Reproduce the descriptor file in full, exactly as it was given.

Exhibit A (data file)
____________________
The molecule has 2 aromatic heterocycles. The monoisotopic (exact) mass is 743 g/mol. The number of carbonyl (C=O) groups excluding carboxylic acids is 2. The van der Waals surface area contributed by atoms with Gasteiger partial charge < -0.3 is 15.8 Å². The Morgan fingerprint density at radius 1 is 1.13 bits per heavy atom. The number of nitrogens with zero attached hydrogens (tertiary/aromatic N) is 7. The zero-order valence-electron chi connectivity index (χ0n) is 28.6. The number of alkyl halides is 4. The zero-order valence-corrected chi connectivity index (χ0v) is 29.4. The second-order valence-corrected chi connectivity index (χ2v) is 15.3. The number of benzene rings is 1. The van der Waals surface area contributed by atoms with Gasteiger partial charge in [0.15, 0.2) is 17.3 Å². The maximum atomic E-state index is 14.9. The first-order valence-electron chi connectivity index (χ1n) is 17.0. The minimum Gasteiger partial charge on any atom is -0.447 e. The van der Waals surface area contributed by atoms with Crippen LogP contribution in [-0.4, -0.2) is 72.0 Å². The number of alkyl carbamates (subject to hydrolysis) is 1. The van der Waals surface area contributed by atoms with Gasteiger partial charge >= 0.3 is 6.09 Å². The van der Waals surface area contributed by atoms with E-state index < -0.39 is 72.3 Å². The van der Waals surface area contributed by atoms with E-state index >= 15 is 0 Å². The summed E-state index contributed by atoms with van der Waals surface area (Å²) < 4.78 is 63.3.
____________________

The molecule has 2 aromatic heterocycles. The monoisotopic (exact) mass is 743 g/mol. The number of carbonyl (C=O) groups excluding carboxylic acids is 2. The van der Waals surface area contributed by atoms with Gasteiger partial charge < -0.3 is 15.8 Å². The Morgan fingerprint density at radius 1 is 1.13 bits per heavy atom. The number of nitrogens with zero attached hydrogens (tertiary/aromatic N) is 7. The zero-order valence-electron chi connectivity index (χ0n) is 28.6. The number of alkyl halides is 4. The zero-order valence-corrected chi connectivity index (χ0v) is 29.4. The second-order valence-corrected chi connectivity index (χ2v) is 15.3. The number of benzene rings is 1. The van der Waals surface area contributed by atoms with Gasteiger partial charge in [0.15, 0.2) is 17.3 Å². The maximum atomic E-state index is 14.9. The first-order valence-electron chi connectivity index (χ1n) is 17.0. The minimum Gasteiger partial charge on any atom is -0.447 e. The van der Waals surface area contributed by atoms with Crippen LogP contribution in [-0.4, -0.2) is 72.0 Å². The number of alkyl carbamates (subject to hydrolysis) is 1. The van der Waals surface area contributed by atoms with Gasteiger partial charge >= 0.3 is 6.09 Å². The van der Waals surface area contributed by atoms with E-state index < -0.39 is 72.3 Å². The van der Waals surface area contributed by atoms with E-state index >= 15 is 0 Å². The summed E-state index contributed by atoms with van der Waals surface area (Å²) < 4.78 is 63.3.